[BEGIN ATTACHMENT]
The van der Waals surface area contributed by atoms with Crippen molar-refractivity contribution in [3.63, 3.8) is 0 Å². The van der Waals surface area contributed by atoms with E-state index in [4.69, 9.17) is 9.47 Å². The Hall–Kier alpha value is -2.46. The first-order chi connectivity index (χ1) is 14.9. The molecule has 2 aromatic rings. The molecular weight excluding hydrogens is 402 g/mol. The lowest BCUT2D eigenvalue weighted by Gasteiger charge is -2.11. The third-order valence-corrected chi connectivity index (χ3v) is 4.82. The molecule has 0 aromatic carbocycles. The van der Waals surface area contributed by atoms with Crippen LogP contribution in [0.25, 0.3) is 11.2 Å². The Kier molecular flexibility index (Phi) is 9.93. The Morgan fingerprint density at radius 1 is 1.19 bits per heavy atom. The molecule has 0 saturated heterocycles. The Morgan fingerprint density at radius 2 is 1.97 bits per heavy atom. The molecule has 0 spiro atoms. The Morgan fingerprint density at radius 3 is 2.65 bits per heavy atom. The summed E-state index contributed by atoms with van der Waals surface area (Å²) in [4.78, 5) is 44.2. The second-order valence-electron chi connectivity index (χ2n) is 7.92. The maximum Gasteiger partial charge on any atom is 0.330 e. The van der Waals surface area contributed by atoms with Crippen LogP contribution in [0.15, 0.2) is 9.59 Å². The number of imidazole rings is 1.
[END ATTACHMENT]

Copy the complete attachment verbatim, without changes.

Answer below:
The van der Waals surface area contributed by atoms with Crippen molar-refractivity contribution in [3.63, 3.8) is 0 Å². The van der Waals surface area contributed by atoms with E-state index in [4.69, 9.17) is 9.47 Å². The Hall–Kier alpha value is -2.46. The first-order chi connectivity index (χ1) is 14.9. The molecule has 2 aromatic rings. The molecular weight excluding hydrogens is 402 g/mol. The lowest BCUT2D eigenvalue weighted by Gasteiger charge is -2.11. The third-order valence-corrected chi connectivity index (χ3v) is 4.82. The molecule has 0 aromatic carbocycles. The van der Waals surface area contributed by atoms with Crippen LogP contribution in [0.25, 0.3) is 11.2 Å². The Kier molecular flexibility index (Phi) is 9.93. The Morgan fingerprint density at radius 1 is 1.19 bits per heavy atom. The molecule has 0 saturated heterocycles. The Morgan fingerprint density at radius 2 is 1.97 bits per heavy atom. The molecule has 0 spiro atoms. The Morgan fingerprint density at radius 3 is 2.65 bits per heavy atom. The summed E-state index contributed by atoms with van der Waals surface area (Å²) in [4.78, 5) is 44.2. The second-order valence-electron chi connectivity index (χ2n) is 7.92. The maximum Gasteiger partial charge on any atom is 0.330 e. The van der Waals surface area contributed by atoms with Crippen LogP contribution in [0.15, 0.2) is 9.59 Å². The number of imidazole rings is 1.